Thursday, January 6, 2011

Making Doubt Useful

Ah, doubt, that evil monster that pulls us to the ground and makes us cower in a corner. We’ve all felt it. We all hate it.

But I believe every bad quality can be turned into a good quality and vice versa. (Except cruelty and goodness. They stay in their own categories.) Example: being stubborn and being confident and firm in your beliefs is mostly the same thing.

In the same vein, doubt can be helpful.

I never had any doubt that Sacred Fire would at least be a good story. I always believed the subject was strong and would resonate with people. If I doubted that, it would have kept me from writing. That would be bad.

I did, however, doubt the quality of my writing enough to get help from other writers. This doubt allowed people to critique my work and made me a stronger writer.

Being in the awkward query phase naturally involves a lot of doubt and second-guessing. I hear stories about writers getting requests for partials from half of the agents they send their work to (which isn't the norm, but it's more common than I thought it would be). After forty rejections and only two requests, which turned into rejections, I'm beginning to think I'm doing something wrong.

I could handle this doubt productively or destructively.

Bad: I could chew on my nails and worry over it. I could lose confidence. I could lose sleep. I could be less aggressive with my letters and sending them could become a miserable drag. I could annoy my friends and family by whining incessantly. I could lose interest in my next novel because my last one hasn’t paid off. I could give up entirely.

Good: I could question the quality of my query letter. I could re-read the first few chapters of my book and get more advice. I could do more research into agents and make sure I’m sending my work to the right people and I'm sending it the right way. I could do more research into submissions and what agents look for. I could learn more about the market. I could put more effort into my second book just in case my first never gets published. I could doubt the quality of my writing in general and take a writing class and read writing books to improve the quality of my second book.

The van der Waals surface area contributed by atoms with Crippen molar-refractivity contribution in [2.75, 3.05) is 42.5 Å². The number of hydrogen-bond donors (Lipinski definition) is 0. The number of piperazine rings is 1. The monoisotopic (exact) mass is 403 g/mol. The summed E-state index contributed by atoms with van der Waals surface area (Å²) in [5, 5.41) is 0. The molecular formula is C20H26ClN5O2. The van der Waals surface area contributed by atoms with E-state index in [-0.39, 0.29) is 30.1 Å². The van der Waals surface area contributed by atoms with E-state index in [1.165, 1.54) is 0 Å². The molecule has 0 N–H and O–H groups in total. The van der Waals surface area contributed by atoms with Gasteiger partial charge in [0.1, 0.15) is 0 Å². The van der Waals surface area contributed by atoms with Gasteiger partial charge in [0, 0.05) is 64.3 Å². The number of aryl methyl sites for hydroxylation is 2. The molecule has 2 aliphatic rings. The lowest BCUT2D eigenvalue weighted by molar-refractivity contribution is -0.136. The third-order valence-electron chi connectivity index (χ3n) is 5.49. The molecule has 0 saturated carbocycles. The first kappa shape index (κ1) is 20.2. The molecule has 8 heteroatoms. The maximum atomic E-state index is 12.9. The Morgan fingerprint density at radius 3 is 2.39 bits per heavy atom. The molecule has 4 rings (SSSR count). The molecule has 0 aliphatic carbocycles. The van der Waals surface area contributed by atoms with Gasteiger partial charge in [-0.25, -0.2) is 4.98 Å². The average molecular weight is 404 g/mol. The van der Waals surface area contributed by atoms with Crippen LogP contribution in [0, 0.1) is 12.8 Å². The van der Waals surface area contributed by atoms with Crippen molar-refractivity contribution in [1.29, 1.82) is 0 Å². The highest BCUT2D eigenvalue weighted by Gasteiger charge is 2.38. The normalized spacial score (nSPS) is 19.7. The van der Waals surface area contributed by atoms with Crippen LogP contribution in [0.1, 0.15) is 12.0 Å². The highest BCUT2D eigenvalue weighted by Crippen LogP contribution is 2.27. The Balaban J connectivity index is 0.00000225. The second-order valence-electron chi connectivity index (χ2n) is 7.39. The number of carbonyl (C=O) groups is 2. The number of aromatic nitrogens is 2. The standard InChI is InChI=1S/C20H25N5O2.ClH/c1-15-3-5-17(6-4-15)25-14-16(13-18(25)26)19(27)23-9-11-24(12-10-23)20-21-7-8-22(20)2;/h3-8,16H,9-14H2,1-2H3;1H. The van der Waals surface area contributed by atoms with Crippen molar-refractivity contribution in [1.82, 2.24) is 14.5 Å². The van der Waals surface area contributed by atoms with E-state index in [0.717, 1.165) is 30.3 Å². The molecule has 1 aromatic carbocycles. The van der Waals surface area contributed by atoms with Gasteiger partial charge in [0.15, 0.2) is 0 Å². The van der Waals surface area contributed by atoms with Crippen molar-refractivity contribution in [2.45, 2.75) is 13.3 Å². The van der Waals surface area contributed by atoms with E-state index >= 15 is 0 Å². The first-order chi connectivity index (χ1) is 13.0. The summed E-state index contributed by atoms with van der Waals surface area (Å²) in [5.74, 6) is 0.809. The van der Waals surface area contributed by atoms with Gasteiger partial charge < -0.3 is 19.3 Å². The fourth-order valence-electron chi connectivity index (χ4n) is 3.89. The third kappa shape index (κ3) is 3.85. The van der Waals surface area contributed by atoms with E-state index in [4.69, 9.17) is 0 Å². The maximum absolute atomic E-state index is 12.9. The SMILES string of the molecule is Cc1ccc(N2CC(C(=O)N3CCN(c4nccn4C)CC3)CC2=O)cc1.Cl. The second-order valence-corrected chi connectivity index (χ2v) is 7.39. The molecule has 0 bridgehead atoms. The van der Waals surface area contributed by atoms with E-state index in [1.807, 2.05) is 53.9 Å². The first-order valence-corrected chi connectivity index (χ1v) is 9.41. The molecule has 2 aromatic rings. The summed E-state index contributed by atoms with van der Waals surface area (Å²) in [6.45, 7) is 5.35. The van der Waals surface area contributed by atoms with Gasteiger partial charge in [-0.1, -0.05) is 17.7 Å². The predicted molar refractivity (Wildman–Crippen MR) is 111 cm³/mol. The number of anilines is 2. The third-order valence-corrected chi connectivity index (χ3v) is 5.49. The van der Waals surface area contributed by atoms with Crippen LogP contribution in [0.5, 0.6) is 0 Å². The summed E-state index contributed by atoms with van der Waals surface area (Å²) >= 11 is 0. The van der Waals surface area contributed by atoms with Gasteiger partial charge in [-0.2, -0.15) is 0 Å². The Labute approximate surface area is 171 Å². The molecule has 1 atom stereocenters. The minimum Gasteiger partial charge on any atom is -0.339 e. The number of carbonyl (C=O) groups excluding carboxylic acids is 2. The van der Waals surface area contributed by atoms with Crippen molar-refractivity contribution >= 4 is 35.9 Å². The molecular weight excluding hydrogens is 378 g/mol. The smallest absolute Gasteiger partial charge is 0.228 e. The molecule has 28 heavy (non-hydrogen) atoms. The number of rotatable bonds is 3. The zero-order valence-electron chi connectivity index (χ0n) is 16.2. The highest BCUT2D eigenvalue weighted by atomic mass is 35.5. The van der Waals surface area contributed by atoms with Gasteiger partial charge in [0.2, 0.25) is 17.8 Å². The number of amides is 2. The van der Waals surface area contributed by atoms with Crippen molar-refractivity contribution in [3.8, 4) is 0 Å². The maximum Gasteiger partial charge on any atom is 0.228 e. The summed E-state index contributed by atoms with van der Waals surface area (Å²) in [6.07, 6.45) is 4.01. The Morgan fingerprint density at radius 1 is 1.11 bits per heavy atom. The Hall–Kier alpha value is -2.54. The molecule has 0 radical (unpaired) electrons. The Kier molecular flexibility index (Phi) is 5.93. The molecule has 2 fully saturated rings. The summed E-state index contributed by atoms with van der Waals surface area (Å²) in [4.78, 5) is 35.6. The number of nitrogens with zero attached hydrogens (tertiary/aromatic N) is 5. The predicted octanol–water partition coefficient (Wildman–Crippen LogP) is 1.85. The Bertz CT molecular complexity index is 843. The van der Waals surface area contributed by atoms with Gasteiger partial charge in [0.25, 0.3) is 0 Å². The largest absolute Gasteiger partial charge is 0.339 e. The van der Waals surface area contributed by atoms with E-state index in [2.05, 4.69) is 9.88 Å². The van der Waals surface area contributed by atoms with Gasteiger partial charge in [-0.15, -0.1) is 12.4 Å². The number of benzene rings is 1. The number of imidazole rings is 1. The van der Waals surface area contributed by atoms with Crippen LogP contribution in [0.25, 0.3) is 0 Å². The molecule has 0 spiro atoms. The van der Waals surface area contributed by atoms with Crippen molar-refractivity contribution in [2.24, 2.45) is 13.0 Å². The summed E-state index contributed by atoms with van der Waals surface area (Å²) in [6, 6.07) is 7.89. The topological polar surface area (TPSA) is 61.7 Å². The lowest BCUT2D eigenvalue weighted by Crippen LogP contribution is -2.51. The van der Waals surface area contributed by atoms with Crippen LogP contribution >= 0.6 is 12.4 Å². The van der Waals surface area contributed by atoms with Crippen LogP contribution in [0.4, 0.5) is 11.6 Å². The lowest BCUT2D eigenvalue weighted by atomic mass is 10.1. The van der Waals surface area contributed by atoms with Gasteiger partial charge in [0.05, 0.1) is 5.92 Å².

Teralyn Rose Pilgrim Teralyn Pilgrim
Not only is doubt useful, it’s essential. Writers who have no doubts about themselves don’t improve, don’t learn, and don’t produce good work. Then they get frustrated that the world doesn’t believe in them as strongly as they believe in themselves. Writers who feel too much doubt don't write anything at all, and something is always better than nothing. If you feel crippling doubt, try to turn it into a resource and a motivator.


  1. I personally would like a copy. Print it out and send it to me. I read the first part and want to read the rest. Thanks for the teaser.

  2. Okay, so now I really want to read your book.

    Great point about every quality being able to be turned around, even essential.

    Have a great weekend!


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